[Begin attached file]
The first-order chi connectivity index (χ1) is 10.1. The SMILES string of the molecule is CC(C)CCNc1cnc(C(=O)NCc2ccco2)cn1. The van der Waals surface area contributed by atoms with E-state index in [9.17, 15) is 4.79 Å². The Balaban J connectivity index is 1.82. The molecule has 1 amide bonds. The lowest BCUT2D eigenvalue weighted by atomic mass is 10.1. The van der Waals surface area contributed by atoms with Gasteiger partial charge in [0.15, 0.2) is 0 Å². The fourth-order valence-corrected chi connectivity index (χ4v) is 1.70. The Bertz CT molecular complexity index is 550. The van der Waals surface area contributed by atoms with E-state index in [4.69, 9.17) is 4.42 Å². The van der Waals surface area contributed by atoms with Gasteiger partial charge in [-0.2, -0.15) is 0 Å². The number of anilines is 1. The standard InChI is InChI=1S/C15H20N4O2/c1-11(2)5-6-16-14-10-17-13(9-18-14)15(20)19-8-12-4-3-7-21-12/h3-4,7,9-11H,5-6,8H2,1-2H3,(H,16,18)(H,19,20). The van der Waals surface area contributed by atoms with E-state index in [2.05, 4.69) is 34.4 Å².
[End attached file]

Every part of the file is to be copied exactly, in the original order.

The first-order chi connectivity index (χ1) is 10.1. The SMILES string of the molecule is CC(C)CCNc1cnc(C(=O)NCc2ccco2)cn1. The van der Waals surface area contributed by atoms with E-state index in [9.17, 15) is 4.79 Å². The Balaban J connectivity index is 1.82. The molecule has 1 amide bonds. The lowest BCUT2D eigenvalue weighted by atomic mass is 10.1. The van der Waals surface area contributed by atoms with Gasteiger partial charge in [0.15, 0.2) is 0 Å². The fourth-order valence-corrected chi connectivity index (χ4v) is 1.70. The Bertz CT molecular complexity index is 550. The van der Waals surface area contributed by atoms with E-state index in [4.69, 9.17) is 4.42 Å². The van der Waals surface area contributed by atoms with Gasteiger partial charge in [-0.2, -0.15) is 0 Å². The number of anilines is 1. The standard InChI is InChI=1S/C15H20N4O2/c1-11(2)5-6-16-14-10-17-13(9-18-14)15(20)19-8-12-4-3-7-21-12/h3-4,7,9-11H,5-6,8H2,1-2H3,(H,16,18)(H,19,20). The van der Waals surface area contributed by atoms with E-state index in [2.05, 4.69) is 34.4 Å².